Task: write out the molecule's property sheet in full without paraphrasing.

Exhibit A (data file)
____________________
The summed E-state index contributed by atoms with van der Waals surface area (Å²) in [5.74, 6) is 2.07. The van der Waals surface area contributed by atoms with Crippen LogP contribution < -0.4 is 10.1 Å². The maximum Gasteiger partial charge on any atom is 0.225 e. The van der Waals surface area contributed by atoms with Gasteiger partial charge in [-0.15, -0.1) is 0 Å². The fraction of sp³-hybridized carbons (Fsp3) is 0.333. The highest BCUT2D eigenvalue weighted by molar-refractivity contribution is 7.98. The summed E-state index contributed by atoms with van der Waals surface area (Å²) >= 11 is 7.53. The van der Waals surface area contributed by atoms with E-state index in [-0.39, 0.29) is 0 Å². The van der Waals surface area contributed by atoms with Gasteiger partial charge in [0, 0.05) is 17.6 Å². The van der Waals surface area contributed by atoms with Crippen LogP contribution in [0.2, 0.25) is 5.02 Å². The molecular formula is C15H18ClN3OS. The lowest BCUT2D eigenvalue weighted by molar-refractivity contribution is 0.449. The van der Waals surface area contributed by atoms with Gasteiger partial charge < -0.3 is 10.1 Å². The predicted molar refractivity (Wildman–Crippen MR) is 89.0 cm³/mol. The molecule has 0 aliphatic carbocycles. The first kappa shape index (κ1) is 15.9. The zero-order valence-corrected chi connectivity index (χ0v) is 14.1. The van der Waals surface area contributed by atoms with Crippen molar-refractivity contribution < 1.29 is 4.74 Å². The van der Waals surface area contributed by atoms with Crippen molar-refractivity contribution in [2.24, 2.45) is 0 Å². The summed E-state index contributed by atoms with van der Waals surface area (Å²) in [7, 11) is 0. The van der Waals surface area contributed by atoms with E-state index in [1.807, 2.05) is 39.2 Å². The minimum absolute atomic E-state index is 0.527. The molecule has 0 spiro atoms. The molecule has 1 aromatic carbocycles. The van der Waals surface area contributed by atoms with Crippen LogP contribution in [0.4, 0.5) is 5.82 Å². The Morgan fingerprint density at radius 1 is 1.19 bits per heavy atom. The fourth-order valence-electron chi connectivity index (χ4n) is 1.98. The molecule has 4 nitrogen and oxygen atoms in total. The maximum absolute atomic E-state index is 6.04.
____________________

The summed E-state index contributed by atoms with van der Waals surface area (Å²) in [5.74, 6) is 2.07. The van der Waals surface area contributed by atoms with Crippen LogP contribution < -0.4 is 10.1 Å². The maximum Gasteiger partial charge on any atom is 0.225 e. The van der Waals surface area contributed by atoms with Gasteiger partial charge in [-0.15, -0.1) is 0 Å². The fraction of sp³-hybridized carbons (Fsp3) is 0.333. The highest BCUT2D eigenvalue weighted by molar-refractivity contribution is 7.98. The summed E-state index contributed by atoms with van der Waals surface area (Å²) >= 11 is 7.53. The van der Waals surface area contributed by atoms with E-state index in [-0.39, 0.29) is 0 Å². The van der Waals surface area contributed by atoms with Gasteiger partial charge in [0, 0.05) is 17.6 Å². The van der Waals surface area contributed by atoms with Crippen LogP contribution in [0.2, 0.25) is 5.02 Å². The molecular formula is C15H18ClN3OS. The lowest BCUT2D eigenvalue weighted by molar-refractivity contribution is 0.449. The van der Waals surface area contributed by atoms with Gasteiger partial charge < -0.3 is 10.1 Å². The predicted molar refractivity (Wildman–Crippen MR) is 89.0 cm³/mol. The molecule has 0 aliphatic carbocycles. The first kappa shape index (κ1) is 15.9. The zero-order valence-corrected chi connectivity index (χ0v) is 14.1. The van der Waals surface area contributed by atoms with Crippen molar-refractivity contribution < 1.29 is 4.74 Å². The van der Waals surface area contributed by atoms with Crippen molar-refractivity contribution in [2.24, 2.45) is 0 Å². The summed E-state index contributed by atoms with van der Waals surface area (Å²) in [7, 11) is 0. The van der Waals surface area contributed by atoms with E-state index in [1.807, 2.05) is 39.2 Å². The minimum absolute atomic E-state index is 0.527. The molecule has 0 spiro atoms. The molecule has 1 aromatic carbocycles. The van der Waals surface area contributed by atoms with Crippen LogP contribution in [0.4, 0.5) is 5.82 Å². The Morgan fingerprint density at radius 1 is 1.19 bits per heavy atom. The fourth-order valence-electron chi connectivity index (χ4n) is 1.98. The molecule has 4 nitrogen and oxygen atoms in total. The maximum absolute atomic E-state index is 6.04.